Collective Ventures’ third and latest portfolio boost netted 71 units via a slate of mostly single-family homes near downtown Wilmington. Separately, Cape Fear Collective is assisting Dogwood State Bank’s $500,000 investment in a project in Lee County. 

“Fortunately for us, we've had really great partnerships when it comes to funding and investments,” O’Malley said last month.

The banks provide the investments through their Community Reinvestment Act funds, according to O’Malley, which is a federal requirement that obligates banking institutions to help meet the credit needs of low- and moderate-income segments of their communities. “So by them making equity investments, that counts toward those CRA requirements each year,” she said.

First National Bank senior vice president Jennifer Reel said the bank has made several strategic investments “to foster economic and community development in Wilmington and across North Carolina.” Reel cited the bank’s Cape Fear Collective investment and a Rebuilding Together partnership which has helped to rebuild hurricane-damaged homes in Burgaw and aid families. The bank also backs Low Income Housing Tax Credit projects across the state, Reel said.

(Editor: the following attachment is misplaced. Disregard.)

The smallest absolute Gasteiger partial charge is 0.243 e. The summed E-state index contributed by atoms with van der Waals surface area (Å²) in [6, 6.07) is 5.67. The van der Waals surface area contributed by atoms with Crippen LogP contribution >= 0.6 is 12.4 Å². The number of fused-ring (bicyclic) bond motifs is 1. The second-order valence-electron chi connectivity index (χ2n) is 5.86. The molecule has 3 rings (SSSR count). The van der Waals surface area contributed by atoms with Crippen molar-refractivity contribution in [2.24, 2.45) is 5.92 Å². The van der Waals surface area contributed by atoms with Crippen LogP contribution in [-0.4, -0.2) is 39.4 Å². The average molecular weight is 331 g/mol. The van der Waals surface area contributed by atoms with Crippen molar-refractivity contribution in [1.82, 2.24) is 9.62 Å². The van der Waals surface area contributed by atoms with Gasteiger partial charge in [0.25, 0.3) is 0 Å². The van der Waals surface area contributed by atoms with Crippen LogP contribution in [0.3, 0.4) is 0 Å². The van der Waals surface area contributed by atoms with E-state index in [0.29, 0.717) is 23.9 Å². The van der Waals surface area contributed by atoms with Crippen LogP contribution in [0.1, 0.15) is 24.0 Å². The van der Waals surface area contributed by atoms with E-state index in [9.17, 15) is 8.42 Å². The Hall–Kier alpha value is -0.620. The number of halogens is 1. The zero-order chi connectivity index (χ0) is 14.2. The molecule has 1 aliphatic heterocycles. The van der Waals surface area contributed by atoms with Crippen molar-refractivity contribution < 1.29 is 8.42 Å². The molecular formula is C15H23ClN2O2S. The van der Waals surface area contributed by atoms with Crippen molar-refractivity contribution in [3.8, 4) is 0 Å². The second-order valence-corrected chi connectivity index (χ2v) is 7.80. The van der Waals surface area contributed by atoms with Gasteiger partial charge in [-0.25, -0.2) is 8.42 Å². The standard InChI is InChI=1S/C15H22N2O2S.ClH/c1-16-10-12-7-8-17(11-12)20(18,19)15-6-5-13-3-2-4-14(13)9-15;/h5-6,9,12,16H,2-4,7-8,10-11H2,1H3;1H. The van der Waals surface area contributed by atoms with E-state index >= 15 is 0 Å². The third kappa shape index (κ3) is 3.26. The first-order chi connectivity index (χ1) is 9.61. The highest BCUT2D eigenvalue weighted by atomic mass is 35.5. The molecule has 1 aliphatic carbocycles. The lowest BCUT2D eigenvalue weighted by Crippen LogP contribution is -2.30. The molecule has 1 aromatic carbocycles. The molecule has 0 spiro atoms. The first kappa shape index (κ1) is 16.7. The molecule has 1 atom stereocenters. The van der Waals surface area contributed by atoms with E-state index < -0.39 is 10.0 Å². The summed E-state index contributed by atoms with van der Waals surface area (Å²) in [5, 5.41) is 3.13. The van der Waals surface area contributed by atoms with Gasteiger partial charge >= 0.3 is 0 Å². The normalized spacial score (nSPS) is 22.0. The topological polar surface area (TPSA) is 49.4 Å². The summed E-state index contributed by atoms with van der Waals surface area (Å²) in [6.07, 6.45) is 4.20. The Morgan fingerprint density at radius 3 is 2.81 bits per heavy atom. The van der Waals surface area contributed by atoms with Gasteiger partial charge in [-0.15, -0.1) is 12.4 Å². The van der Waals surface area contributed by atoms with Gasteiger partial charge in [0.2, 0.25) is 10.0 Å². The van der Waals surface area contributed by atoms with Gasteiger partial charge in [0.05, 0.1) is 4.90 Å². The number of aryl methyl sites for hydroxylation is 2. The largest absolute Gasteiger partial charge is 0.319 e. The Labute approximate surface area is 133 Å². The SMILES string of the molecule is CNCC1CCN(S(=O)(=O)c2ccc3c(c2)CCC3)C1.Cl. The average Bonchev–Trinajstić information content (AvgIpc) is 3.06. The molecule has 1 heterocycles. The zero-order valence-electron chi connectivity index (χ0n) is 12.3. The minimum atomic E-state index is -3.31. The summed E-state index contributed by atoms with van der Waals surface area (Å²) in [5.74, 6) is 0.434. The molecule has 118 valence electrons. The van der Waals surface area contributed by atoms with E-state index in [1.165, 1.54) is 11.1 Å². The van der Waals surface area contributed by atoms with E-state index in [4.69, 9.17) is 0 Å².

In January, Live Oak Bank president Huntley Garriott was among a coalition of business leaders who called on elected officials to take decisive and monumental action to address the region’s housing affordability crisis.

“Live Oak is proud to be a part of this impact investing model supporting our vital local workforce and helping to advance the socio-economic status of all the residents in the place we call home,” Garriott said in a Monday press release. “Affordable Housing remains a critical issue in our community, and it's exciting to see the private sector rally in support of innovative projects that impact the greater public good.”